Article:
All main analyses were performed on a federated database system. Opal, an open-source data warehouse (Open Source Software for BioBanks, OBiBa) was used to store cohort data on local nodes and remote analysis was performed in R using DataSHIELD78 and dsSwissKnife R packages79. A central server was set up at the Swiss Institute of Bioinformatics to manage federated node access, user administrator and software deployment. Local nodes were set up at the respective cohorts. All data was harmonized according to the CDISC Study Data Tabulation Model ( prior to inclusion into the federated database.

Mendelian randomisation

Genetic instruments for proteins, lipids and metabolites predictive of progression in the three cohorts were obtained from published GWASs. Protein quantitative trait loci (QTLs) were obtained from Gudmundsdottir et al.32. Lipid QTLs were obtained from Tabassum et al.80. Metabolite QTLs were obtained from Lotta et al.81. Only QTLs with P-values < 5·10−8 were included. For traits with one instrument Wald ratio was used and for multiple instruments inverse variance weighting. Instruments were excluded when in LD (r2 > 0.1). Genetic instruments for type 2 diabetes were obtained from the latest GWAS on incident type 2 diabetes82. Horizontal pleiotropy was estimated based on MR-Egger intercept. Cochran Q-statistic was used to estimate heterogeneity of instruments.

Cells and cell culture

HEK-Blue IL-18 cells passages 1-16 (InvivoGen, USA, #Cat code: hkb-hmil18) were cultured in 4.5 g/L glucose Dulbecco’s Modified Eagle’s Medium (DMEM) supplemented with 10% foetal bovine serum (FBS), 2 mM L-Glutamine, 50 U/ml penicillin, 50 μg/ml streptomycin (Sigma, UK) and 100 μg/ml Normocin (InvivoGen, USA). HEK-Blue IL-18 cells were designed to detect bioactive IL-18 by monitoring the activation of the NF-κB and AP-1 pathways. They were generated by stable transfection of HEK293 derived cells with the genes encoding IL-18R and IL-18 receptor accessory protein (IL-18RAP). Additionally, the TNF-α and the IL-1β responses have been blocked to guarantee a specific respond to IL-18. Cells were seeded in T75 flasks and sustained at 37 °C in a humidified incubator containing 5% CO2. Experiments were carried out with HEK293 cells as well as a negative control.

Cell transfection

HEK-Blue IL-18 and HEK293 cells were seeded in 12-well plates at 30,000 per well and transfected after 48 h with both NF-κB and Renilla using Lipofectamine 2000 DNA Transfection Reagent (Invitrogen, USA). For each well, 1.5 μl of Lipofectamine reagent was diluted in 100 μl Opti-MEM Gibco medium (Thermo Fisher, USA). The amount of 1 μl of NF-κB DNA at a concentration of 472.6 ng/μl and 1 μl of Renilla at a concentration of 40 ng/μl were also diluted in 100 μl of Opti-MEM medium for each well, the diluted DNA mix was then added to diluted Lipofectamine reagent and the transfection mix was incubated for 20 min at RT. Cells were washed with 1 ml of PBS and 400 μl of Opti-MEM medium was added per well. Cells were transfected with 200 μl transfection mix each well. Medium was then changed to complete growth medium (DMEM supplemented with 10% FBS, 2 mM L-Glutamine, 50 U/ml penicillin, 50 μg/ml streptomycin and 100 μg/ml Normocin) after 4 h.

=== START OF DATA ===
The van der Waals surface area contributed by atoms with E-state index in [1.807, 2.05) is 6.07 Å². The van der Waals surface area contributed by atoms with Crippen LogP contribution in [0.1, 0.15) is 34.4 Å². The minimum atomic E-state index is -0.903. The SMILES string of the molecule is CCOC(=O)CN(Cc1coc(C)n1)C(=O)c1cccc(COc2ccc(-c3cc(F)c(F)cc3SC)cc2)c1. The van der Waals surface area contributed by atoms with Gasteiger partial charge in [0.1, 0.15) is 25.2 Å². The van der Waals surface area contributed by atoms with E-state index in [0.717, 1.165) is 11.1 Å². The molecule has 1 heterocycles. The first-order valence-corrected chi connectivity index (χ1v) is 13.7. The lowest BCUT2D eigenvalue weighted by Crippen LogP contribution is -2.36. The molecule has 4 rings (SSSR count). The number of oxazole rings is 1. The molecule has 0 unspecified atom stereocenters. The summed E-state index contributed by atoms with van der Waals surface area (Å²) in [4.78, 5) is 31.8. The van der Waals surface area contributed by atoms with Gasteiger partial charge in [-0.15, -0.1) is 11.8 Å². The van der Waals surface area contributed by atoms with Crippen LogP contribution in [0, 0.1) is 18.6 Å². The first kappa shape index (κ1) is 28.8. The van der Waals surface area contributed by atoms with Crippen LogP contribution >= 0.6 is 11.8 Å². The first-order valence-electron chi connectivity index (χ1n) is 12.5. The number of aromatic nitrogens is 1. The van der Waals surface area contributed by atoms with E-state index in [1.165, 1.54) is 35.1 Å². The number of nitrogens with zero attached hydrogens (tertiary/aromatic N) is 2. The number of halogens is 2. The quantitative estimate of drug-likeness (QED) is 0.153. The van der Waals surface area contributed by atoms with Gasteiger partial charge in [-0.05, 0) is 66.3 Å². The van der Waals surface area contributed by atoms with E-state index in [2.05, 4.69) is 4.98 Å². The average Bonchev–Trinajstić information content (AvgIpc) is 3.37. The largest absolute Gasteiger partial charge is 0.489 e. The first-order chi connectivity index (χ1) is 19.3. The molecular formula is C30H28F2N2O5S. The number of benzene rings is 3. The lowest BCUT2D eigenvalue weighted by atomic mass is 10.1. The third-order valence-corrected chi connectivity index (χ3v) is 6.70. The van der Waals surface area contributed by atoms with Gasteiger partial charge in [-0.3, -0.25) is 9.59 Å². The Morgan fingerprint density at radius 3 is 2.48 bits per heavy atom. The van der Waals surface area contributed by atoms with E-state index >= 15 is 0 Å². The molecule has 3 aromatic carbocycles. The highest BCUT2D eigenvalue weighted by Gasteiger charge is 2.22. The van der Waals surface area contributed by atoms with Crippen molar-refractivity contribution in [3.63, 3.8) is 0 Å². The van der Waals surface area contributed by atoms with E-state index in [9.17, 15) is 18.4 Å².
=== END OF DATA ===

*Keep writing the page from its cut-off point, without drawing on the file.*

Cell treatment and stimulation

Transfected cells were stimulated with different concentrations of IL-18, IL-18Rα or both to measure changes in NF-κB activation. Concentrations were made by diluting different volumes of 1 μM IL-18 and IL-18Rα stock (diluted from freeze-dried powder in distilled water) in serum-free medium to exclude the effect of serum factors and cells were stimulated with 300 μl of each condition per well of 12-well plate for 6 h. Recombinant human IL-18 and rhIL-18 Rα/Fc chimera were obtained from MBL and R&D Systems respectively. Normal rabbit IgG from Abcam (ab171870) was used as a negative control.

Dual luciferase reporter assay

Cells transfected with NF-κB and stimulated with IL-18/IL-18Rα were lysed following 6 h of treatment by adding 200 μl of Promega Passive Lysis Buffer (PLB) to each well and gentle shaking for 15 min at RT. Cell lysates were stored at −20 °C and luciferase activity was measured the next day using Promega Dual-Luciferase Reporter Assay System according to manufacturer’s instructions to study gene expression at the transcriptional level. Briefly, Luciferase assay reagent II (LAR II) was dispensed into a luminometer tube for each condition. Cell lysate was resuspended in tube containing LAR II and Firefly luciferase activity was measured using Berthold Lumat LB 9507 Tube Luminometer. Next, Stop & Glo reagent was added to each tube and the Renilla luciferase activities were measured. Measurements were read with PuTTY software and all Firefly luciferase activities were normalized with Renilla luciferase activities to obtain the NF-κB signalling ratios using Microsoft Excel software.

Hepatocyte cell isolation and culture

Ethics approval for rodent studies was obtained from the Animal Care Committee at the Institut de recherches cliniques de Montréal (JE). Male C57B/6 N mice (Taconic Biosciences, East Greenbush, N.Y.) were maintained on a 12-h light-dark cycle and fed regular grain-based diet (GBD) (Teklad Global 18% Protein Rodent Diet) from Teklad Diets, Envigo (Huntingdon, UK) consisting of 24 kcal% protein, 58 kcal% carbohydrates, and 18 kcal% fat. Animals were euthanized using isofluorane and CO2. For each experiment, primary hepatocytes from 2–3 mice (aged 10–12 weeks) were isolated using collagenase (Liberase) perfusion and Percoll gradient purification. Cells were plated at a density of 450,000/well in 6 well plates in DMEM medium containing 10% FBS, 2 mM sodium pyruvate, 1 µM dexamethasone, 1% Pen/Strep, and 0.1 µM insulin. 2 hrs later, medium was exchanged with DMEM maintenance medium supplemented with 0.2% BSA, 2 mM pyruvate, 1% Pen/Strep, 100 nM dexamethasone, and 1 nM insulin. Cells were incubated in similar medium lacking dexamethasone and insulin for 24 h prior to treatment insulin and/or NogoR treatment.